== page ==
In spite of the operative time is longer, blood loss is significantly less in LG. For LG, by using the laparoscopic device such as ligatures and ultrasonic scalpel, we could get enlarged surgical vision to detect large and small vessels and expose vessel adequately, which contribute to small blood loss. The small amount of blood loss may contribute to a decreased blood transfusions, which could reduce the postoperative complication such as lung injury, volume overload, and pneumonia. Thus, small amount of blood loss has an impact on postoperative recovery and recurrence [61].

The postoperative complication is usually used to evaluate the surgical safety. The meta-analysis demonstrated that the overall postoperative complication rate of LG was significantly lower than OG; meantime, the wound problem and postoperative ileus were significantly less common than OG, which is in consistent with some previous meta-analysis [62, 63]. For LG, the smaller surgical surface wound and less manual handling may account for less wound problem, and LG could reduce the intervention to microenvironment of abdominal cavity and intestinal serous membrane, which may decrease the rate of postoperative ileus. The rate of postoperative pneumonia was lower than OG with no significant difference. In terms of OG, some disadvantages may make it difficult to cough, which lead to respiratory complications such as pneumonia, including tension sutures, serious pain, and abdominal bandages, while patients in LG were related with less blood loss, less blood transfusion during surgery [64, 65], and less wound pain after surgery [66]. For other postoperative complications including pancreatitis/pancreatic leakage, intra-abdominal bleeding, anastomotic bleeding, anastomotic stenosis, anastomotic leakage, duodenal stump leakage, abdominal infection, and lymphatic fistula, there were no significant differences.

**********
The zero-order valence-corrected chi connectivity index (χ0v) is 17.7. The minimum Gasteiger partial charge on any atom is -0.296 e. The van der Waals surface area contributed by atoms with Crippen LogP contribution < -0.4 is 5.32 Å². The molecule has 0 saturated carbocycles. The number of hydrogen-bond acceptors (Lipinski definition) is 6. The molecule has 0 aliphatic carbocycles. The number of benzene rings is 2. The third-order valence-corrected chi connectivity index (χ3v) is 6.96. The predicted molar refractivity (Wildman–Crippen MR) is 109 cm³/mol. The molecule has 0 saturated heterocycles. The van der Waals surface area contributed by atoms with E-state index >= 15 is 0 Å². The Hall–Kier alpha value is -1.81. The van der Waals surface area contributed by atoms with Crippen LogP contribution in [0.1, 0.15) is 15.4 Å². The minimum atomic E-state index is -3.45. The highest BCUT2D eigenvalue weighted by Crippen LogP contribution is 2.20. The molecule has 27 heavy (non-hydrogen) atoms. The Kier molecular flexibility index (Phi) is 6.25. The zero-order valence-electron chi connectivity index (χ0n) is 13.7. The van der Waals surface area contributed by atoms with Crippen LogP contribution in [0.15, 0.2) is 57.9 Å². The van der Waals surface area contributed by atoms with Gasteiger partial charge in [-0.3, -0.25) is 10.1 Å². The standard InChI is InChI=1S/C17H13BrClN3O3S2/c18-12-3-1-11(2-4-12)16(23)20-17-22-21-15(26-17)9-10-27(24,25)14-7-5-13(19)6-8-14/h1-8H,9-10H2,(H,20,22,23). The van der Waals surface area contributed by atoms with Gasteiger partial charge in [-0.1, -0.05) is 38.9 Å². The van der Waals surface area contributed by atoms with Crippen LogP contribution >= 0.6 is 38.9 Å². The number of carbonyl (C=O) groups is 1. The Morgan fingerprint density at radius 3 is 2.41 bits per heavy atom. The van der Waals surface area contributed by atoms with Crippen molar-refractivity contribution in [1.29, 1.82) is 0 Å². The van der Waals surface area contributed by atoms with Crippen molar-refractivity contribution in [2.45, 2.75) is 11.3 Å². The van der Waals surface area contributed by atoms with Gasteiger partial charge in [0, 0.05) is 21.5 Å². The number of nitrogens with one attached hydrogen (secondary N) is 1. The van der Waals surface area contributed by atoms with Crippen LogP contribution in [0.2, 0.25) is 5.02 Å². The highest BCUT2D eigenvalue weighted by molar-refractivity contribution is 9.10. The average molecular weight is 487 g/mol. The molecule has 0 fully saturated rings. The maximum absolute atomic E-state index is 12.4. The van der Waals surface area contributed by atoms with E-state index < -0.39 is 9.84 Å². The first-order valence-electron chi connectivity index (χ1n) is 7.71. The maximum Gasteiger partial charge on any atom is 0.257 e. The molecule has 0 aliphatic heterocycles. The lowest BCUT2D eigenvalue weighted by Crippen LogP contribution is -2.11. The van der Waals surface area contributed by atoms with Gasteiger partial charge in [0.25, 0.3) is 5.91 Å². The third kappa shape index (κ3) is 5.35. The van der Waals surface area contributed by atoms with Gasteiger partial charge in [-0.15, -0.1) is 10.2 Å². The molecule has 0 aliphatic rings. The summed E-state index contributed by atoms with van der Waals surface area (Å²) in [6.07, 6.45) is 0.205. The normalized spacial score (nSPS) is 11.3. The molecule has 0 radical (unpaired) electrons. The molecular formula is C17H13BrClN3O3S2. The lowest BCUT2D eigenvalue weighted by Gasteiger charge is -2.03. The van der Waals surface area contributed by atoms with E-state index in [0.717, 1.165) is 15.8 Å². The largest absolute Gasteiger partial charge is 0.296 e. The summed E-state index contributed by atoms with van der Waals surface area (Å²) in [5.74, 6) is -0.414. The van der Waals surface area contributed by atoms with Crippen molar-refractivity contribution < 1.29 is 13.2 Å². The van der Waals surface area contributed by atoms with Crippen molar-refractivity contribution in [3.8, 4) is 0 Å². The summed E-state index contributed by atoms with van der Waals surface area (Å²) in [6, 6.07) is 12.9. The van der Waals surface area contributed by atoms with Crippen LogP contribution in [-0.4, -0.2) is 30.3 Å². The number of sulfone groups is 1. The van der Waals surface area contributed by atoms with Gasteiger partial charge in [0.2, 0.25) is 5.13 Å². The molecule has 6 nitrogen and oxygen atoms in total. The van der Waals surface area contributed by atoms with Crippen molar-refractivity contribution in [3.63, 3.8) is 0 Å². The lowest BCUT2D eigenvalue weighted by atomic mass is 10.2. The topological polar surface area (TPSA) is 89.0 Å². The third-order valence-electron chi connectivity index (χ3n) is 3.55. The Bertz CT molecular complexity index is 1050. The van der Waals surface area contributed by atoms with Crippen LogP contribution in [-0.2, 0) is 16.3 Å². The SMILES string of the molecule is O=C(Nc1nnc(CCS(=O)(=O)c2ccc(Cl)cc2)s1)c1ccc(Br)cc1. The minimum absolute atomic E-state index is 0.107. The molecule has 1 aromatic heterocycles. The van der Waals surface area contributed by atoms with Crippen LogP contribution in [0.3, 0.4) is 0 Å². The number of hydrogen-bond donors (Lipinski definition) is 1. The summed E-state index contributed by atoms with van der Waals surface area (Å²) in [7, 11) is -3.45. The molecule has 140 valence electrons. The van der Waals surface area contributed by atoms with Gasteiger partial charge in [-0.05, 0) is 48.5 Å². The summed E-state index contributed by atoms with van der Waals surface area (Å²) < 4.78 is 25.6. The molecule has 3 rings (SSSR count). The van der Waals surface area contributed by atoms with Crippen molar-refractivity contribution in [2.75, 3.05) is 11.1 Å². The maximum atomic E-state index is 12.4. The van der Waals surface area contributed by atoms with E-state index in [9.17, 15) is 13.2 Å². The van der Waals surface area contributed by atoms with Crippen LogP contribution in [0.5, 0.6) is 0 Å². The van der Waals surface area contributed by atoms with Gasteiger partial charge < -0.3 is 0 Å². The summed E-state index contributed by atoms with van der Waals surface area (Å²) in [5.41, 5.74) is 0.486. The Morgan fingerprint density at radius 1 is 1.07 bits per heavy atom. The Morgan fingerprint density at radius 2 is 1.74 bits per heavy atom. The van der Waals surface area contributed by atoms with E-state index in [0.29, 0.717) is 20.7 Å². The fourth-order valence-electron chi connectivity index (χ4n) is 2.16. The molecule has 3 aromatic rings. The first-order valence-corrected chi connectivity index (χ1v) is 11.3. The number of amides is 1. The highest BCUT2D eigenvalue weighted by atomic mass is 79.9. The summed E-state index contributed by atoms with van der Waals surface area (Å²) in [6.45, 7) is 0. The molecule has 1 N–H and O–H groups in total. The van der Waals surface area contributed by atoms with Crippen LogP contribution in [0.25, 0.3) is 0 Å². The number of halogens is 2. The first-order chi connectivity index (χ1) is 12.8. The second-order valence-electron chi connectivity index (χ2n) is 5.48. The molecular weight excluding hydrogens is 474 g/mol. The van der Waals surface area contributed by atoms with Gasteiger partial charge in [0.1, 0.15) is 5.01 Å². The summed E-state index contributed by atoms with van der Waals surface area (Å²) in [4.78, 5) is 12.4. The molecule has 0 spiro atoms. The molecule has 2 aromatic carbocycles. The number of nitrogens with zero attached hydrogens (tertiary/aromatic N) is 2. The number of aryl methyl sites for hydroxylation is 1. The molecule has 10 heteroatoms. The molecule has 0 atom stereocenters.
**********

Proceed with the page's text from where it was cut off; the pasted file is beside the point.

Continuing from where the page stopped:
With regard to the time to first flatus, the time to first oral intake, and post-operative hospital stay, the results were favoring for LG. LG is thought to be a less invasive procedure with smaller surgical incision and minimal gastrointestinal interference, so that the postoperative pain is less during recovery with a reduced inflammatory response and better glucose tolerance [67, 68], which has a direct impact on a quick recovery of bowel function, and a quick recovery represents earlier oral intake, earlier discharge, and shorter hospital stay. In other words, it is quicker to return to normal condition in LADG than ODG. The cost of laparoscopic surgery is higher for LG compared with OG, because of the costs of the disposable instruments, while Miura et al. [69] indicated that LADG was less expensive than ODG because hospital stay is shorter and additional costs can be offset by the lower charges for ward, meals, and nursing care.